In forbearance and want to refi your mortgage? Here’s what to do

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When the coronavirus recession hit, millions of American homeowners embraced a generous break from the federal government, one that let borrowers miss mortgage payments for up to a year with no penalties.

Forbearance programs accomplished their goal of averting a foreclosure crisis, but the program carries a notable downside: If you’re not making payments, you’re not eligible to refinance your mortgage. With mortgage rates on the rise and a historic refi window narrowing, you’ll want to exit forbearance as quickly as your finances allow.

If you requested forbearance from your lender but continued making your mortgage payments as usual, the fact that you were in forbearance doesn’t matter. You can still refi, says Jess Kennedy, chief operating officer of mortgage company Beeline.

If you’ve missed payments, however, making a smooth exit from forbearance and into a refinance becomes “relatively tricky,” Kennedy says. “Because the rules are so nuanced, it depends on each person’s particular circumstances.”

In other words, contact your mortgage servicer to make sure you understand the rules and how they affect your situation. Some lenders are offering flexible terms that let borrowers quickly return to the refi market even if you have skipped payments.

Get back on track for three months

The broadest guideline is that, if you’ve missed payments, you need to make three monthly payments on time before you can exit forbearance and become eligible for a refi. Those are the rules laid out by mortgage giants Fannie Mae and Freddie Mac, the biggest players in the U.S. mortgage market.

“The idea is to make sure the borrower has the financial stability to make payments,” says Ziggy Jonsson, head of financial products at mortgage company Better.com.

The rules for exiting forbearance can be a bit different if you have a jumbo loan or a mortgage backed by the Federal Housing Administration, the U.S. Department of Veterans Affairs or the U.S. Department of Agriculture. While each program has its own rules, lenders generally have taken their lead from Fannie and Freddie when it comes to entering and exiting forbearance.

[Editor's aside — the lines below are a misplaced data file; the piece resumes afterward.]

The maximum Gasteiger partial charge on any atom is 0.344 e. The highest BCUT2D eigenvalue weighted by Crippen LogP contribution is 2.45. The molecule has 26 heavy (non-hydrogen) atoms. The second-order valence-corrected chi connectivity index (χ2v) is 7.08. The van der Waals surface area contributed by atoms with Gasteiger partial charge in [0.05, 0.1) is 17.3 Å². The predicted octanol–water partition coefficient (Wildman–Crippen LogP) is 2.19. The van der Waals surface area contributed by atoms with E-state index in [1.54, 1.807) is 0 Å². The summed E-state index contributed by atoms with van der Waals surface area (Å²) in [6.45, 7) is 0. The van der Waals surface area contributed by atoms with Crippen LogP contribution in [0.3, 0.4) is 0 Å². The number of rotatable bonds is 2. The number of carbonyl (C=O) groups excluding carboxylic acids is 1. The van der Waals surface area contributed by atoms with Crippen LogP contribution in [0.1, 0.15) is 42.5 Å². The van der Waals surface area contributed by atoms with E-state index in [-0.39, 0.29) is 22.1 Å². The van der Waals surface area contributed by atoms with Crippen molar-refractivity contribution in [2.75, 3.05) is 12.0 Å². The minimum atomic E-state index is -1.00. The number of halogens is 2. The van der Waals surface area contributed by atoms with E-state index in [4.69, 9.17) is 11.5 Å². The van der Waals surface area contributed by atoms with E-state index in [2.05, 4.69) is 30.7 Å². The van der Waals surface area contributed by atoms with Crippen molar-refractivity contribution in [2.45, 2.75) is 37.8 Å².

Keep in mind that a refinance is a new mortgage with a new approval process, and your eligibility to refinance depends on more than simply leaving forbearance. The refi lender also will scrutinize your credit score, your income, your debt-to-income ratio and your loan-to-value ratio.

Rising home values mean loan-to-value ratios aren’t an issue for most refi borrowers. But if you took a financial hit during last year’s downturn, that could complicate your ability to refi.

You still owe missed payments

Forbearance programs let you miss payments with no hits to your credit score, no penalties and no requirements for lump-sum payments. However, you still owe the unpaid principal and interest.

Say your mortgage is a 30-year fixed-rate loan for $300,000 at 4.25 percent. Your monthly payment is $1,476.

Assume you missed six payments. If you don’t refi, those payments simply are added to the end of your loan. If you want to refi, however, those six payments, totaling $8,856, will be added to the amount of your payoff.

If you’re considering refi options, here’s how the scenarios might break down:

Original loan

  • Amount: $300,000
  • Rate: 4.25 percent
  • Payment: $1,476

New loan

  • Amount: $308,000
  • Rate: 3.25 percent
  • Payment: $1,340

In this simplified example, you could save $136 a month by refinancing. Is it worth it? That depends on how long you plan to stay in the home, and how much your closing costs are.

If you keep the loan for a decade, the $16,320 in lower payments should more than offset closing costs for the refi. If you move in a couple of years, however, refinancing doesn’t make sense — you’re unlikely to recoup your closing costs through lower monthly payments.

What you can do

To score the best deal on a mortgage:

  • Shop around. Closing costs and rates vary by lender, so get three bids — and more if you can.
  • Even after you’ve found the best deal, push for more — a better rate, or concessions on closing costs.
  • Understand the breakeven point. That’s the moment at which the savings in monthly payments offset the amount of the closing costs. This refinance calculator can help you decide.
  • Don’t chase the lowest rate. Yes, a low rate and paltry payment are good, but make sure those benefits aren’t overwhelmed by steep closing costs.

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Written by
Jeff Ostrowski
Senior mortgage reporter
Jeff Ostrowski covers mortgages and the housing market. Before joining Bankrate in 2020, he wrote about real estate and the economy for the Palm Beach Post and the South Florida Business Journal.